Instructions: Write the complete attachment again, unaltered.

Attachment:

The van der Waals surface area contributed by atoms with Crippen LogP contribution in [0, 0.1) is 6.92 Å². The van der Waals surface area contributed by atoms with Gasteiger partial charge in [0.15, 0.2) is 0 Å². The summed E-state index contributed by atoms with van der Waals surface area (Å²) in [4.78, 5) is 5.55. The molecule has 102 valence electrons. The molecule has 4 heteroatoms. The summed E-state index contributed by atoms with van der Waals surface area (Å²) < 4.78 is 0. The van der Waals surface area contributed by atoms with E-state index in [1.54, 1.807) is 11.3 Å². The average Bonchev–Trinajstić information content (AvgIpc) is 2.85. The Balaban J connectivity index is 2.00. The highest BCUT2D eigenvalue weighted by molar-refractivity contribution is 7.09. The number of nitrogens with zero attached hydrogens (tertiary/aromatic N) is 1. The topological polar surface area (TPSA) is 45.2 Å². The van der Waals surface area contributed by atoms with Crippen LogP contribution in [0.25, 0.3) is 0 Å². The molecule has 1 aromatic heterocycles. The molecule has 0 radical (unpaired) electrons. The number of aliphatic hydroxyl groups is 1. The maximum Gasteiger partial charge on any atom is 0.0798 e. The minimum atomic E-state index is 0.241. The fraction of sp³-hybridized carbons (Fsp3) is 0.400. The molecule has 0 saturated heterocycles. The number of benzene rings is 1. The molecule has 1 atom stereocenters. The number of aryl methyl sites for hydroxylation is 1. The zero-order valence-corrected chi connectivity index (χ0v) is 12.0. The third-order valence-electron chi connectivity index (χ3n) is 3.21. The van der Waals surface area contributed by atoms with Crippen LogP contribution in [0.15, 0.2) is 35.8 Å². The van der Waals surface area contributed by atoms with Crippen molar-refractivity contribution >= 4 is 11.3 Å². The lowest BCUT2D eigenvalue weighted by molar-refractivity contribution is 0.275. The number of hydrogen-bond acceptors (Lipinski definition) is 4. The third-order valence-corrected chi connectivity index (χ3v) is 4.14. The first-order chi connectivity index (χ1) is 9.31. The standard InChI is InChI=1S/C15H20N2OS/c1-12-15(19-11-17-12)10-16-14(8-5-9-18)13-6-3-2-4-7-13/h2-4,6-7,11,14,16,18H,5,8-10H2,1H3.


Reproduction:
The van der Waals surface area contributed by atoms with Crippen LogP contribution in [0, 0.1) is 6.92 Å². The van der Waals surface area contributed by atoms with Gasteiger partial charge in [0.15, 0.2) is 0 Å². The summed E-state index contributed by atoms with van der Waals surface area (Å²) in [4.78, 5) is 5.55. The molecule has 102 valence electrons. The molecule has 4 heteroatoms. The summed E-state index contributed by atoms with van der Waals surface area (Å²) < 4.78 is 0. The van der Waals surface area contributed by atoms with E-state index in [1.54, 1.807) is 11.3 Å². The average Bonchev–Trinajstić information content (AvgIpc) is 2.85. The Balaban J connectivity index is 2.00. The highest BCUT2D eigenvalue weighted by molar-refractivity contribution is 7.09. The number of nitrogens with zero attached hydrogens (tertiary/aromatic N) is 1. The topological polar surface area (TPSA) is 45.2 Å². The van der Waals surface area contributed by atoms with Crippen LogP contribution in [0.25, 0.3) is 0 Å². The molecule has 1 aromatic heterocycles. The molecule has 0 radical (unpaired) electrons. The number of aliphatic hydroxyl groups is 1. The maximum Gasteiger partial charge on any atom is 0.0798 e. The minimum atomic E-state index is 0.241. The fraction of sp³-hybridized carbons (Fsp3) is 0.400. The molecule has 0 saturated heterocycles. The number of benzene rings is 1. The molecule has 1 atom stereocenters. The number of aryl methyl sites for hydroxylation is 1. The zero-order valence-corrected chi connectivity index (χ0v) is 12.0. The third-order valence-electron chi connectivity index (χ3n) is 3.21. The van der Waals surface area contributed by atoms with Crippen LogP contribution in [0.15, 0.2) is 35.8 Å². The van der Waals surface area contributed by atoms with Crippen molar-refractivity contribution >= 4 is 11.3 Å². The lowest BCUT2D eigenvalue weighted by molar-refractivity contribution is 0.275. The number of hydrogen-bond acceptors (Lipinski definition) is 4. The third-order valence-corrected chi connectivity index (χ3v) is 4.14. The first-order chi connectivity index (χ1) is 9.31. The standard InChI is InChI=1S/C15H20N2OS/c1-12-15(19-11-17-12)10-16-14(8-5-9-18)13-6-3-2-4-7-13/h2-4,6-7,11,14,16,18H,5,8-10H2,1H3.